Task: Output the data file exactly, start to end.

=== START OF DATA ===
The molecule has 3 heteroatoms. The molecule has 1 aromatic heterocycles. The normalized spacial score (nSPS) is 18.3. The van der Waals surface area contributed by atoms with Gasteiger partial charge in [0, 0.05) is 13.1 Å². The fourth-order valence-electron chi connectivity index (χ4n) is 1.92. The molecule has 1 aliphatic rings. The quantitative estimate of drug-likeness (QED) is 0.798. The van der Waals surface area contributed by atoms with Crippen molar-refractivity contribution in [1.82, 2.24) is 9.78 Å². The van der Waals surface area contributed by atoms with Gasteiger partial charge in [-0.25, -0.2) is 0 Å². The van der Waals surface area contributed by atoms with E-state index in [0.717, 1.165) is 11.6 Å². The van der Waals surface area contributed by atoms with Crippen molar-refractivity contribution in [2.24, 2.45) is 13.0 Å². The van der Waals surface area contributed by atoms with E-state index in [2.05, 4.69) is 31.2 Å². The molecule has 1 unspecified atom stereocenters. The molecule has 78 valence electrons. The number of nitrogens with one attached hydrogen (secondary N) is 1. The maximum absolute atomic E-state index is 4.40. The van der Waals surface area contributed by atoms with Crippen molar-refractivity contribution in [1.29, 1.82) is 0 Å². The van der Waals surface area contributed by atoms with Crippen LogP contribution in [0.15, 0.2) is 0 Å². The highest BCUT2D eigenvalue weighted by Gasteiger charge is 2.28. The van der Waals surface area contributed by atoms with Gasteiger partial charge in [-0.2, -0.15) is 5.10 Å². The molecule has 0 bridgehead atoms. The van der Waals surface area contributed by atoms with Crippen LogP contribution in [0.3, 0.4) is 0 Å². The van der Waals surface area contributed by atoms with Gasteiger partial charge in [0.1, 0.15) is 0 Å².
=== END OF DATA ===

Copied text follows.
The molecule has 3 heteroatoms. The molecule has 1 aromatic heterocycles. The normalized spacial score (nSPS) is 18.3. The van der Waals surface area contributed by atoms with Gasteiger partial charge in [0, 0.05) is 13.1 Å². The fourth-order valence-electron chi connectivity index (χ4n) is 1.92. The molecule has 1 aliphatic rings. The quantitative estimate of drug-likeness (QED) is 0.798. The van der Waals surface area contributed by atoms with Crippen molar-refractivity contribution in [1.82, 2.24) is 9.78 Å². The van der Waals surface area contributed by atoms with Gasteiger partial charge in [-0.25, -0.2) is 0 Å². The van der Waals surface area contributed by atoms with E-state index in [0.717, 1.165) is 11.6 Å². The van der Waals surface area contributed by atoms with Crippen molar-refractivity contribution in [2.24, 2.45) is 13.0 Å². The van der Waals surface area contributed by atoms with E-state index in [2.05, 4.69) is 31.2 Å². The molecule has 1 unspecified atom stereocenters. The molecule has 78 valence electrons. The number of nitrogens with one attached hydrogen (secondary N) is 1. The maximum absolute atomic E-state index is 4.40. The van der Waals surface area contributed by atoms with Crippen molar-refractivity contribution in [1.29, 1.82) is 0 Å². The van der Waals surface area contributed by atoms with Crippen LogP contribution in [0.15, 0.2) is 0 Å². The highest BCUT2D eigenvalue weighted by Gasteiger charge is 2.28. The van der Waals surface area contributed by atoms with Gasteiger partial charge in [-0.2, -0.15) is 5.10 Å². The molecule has 0 bridgehead atoms. The van der Waals surface area contributed by atoms with Crippen LogP contribution in [0.3, 0.4) is 0 Å². The van der Waals surface area contributed by atoms with Gasteiger partial charge in [0.1, 0.15) is 0 Å².